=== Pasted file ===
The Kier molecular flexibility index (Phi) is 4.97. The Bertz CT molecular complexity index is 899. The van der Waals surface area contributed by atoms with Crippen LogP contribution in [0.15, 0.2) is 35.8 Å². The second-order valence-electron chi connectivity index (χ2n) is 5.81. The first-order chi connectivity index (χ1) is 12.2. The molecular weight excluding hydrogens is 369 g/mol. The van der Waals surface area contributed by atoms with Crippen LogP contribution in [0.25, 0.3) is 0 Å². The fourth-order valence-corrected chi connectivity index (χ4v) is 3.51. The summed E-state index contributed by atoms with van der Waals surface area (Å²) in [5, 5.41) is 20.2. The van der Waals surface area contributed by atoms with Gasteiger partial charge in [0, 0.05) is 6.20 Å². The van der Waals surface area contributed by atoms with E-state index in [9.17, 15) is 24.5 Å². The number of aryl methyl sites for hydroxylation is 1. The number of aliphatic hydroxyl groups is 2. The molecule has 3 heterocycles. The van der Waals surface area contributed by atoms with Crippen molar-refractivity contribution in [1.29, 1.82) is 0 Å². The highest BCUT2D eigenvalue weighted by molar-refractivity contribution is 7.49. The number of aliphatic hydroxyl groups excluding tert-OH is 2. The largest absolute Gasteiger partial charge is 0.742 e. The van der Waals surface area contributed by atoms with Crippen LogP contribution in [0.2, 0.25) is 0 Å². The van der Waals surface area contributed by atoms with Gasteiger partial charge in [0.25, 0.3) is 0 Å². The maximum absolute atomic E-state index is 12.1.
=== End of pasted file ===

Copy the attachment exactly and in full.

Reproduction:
The Kier molecular flexibility index (Phi) is 4.97. The Bertz CT molecular complexity index is 899. The van der Waals surface area contributed by atoms with Crippen LogP contribution in [0.15, 0.2) is 35.8 Å². The second-order valence-electron chi connectivity index (χ2n) is 5.81. The first-order chi connectivity index (χ1) is 12.2. The molecular weight excluding hydrogens is 369 g/mol. The van der Waals surface area contributed by atoms with Crippen LogP contribution in [0.25, 0.3) is 0 Å². The fourth-order valence-corrected chi connectivity index (χ4v) is 3.51. The summed E-state index contributed by atoms with van der Waals surface area (Å²) in [5, 5.41) is 20.2. The van der Waals surface area contributed by atoms with Gasteiger partial charge in [0, 0.05) is 6.20 Å². The van der Waals surface area contributed by atoms with E-state index in [9.17, 15) is 24.5 Å². The number of aryl methyl sites for hydroxylation is 1. The number of aliphatic hydroxyl groups is 2. The molecule has 3 heterocycles. The van der Waals surface area contributed by atoms with Crippen molar-refractivity contribution in [1.29, 1.82) is 0 Å². The highest BCUT2D eigenvalue weighted by molar-refractivity contribution is 7.49. The number of aliphatic hydroxyl groups excluding tert-OH is 2. The largest absolute Gasteiger partial charge is 0.742 e. The van der Waals surface area contributed by atoms with Crippen LogP contribution in [0.2, 0.25) is 0 Å². The van der Waals surface area contributed by atoms with Gasteiger partial charge in [0.25, 0.3) is 0 Å². The maximum absolute atomic E-state index is 12.1.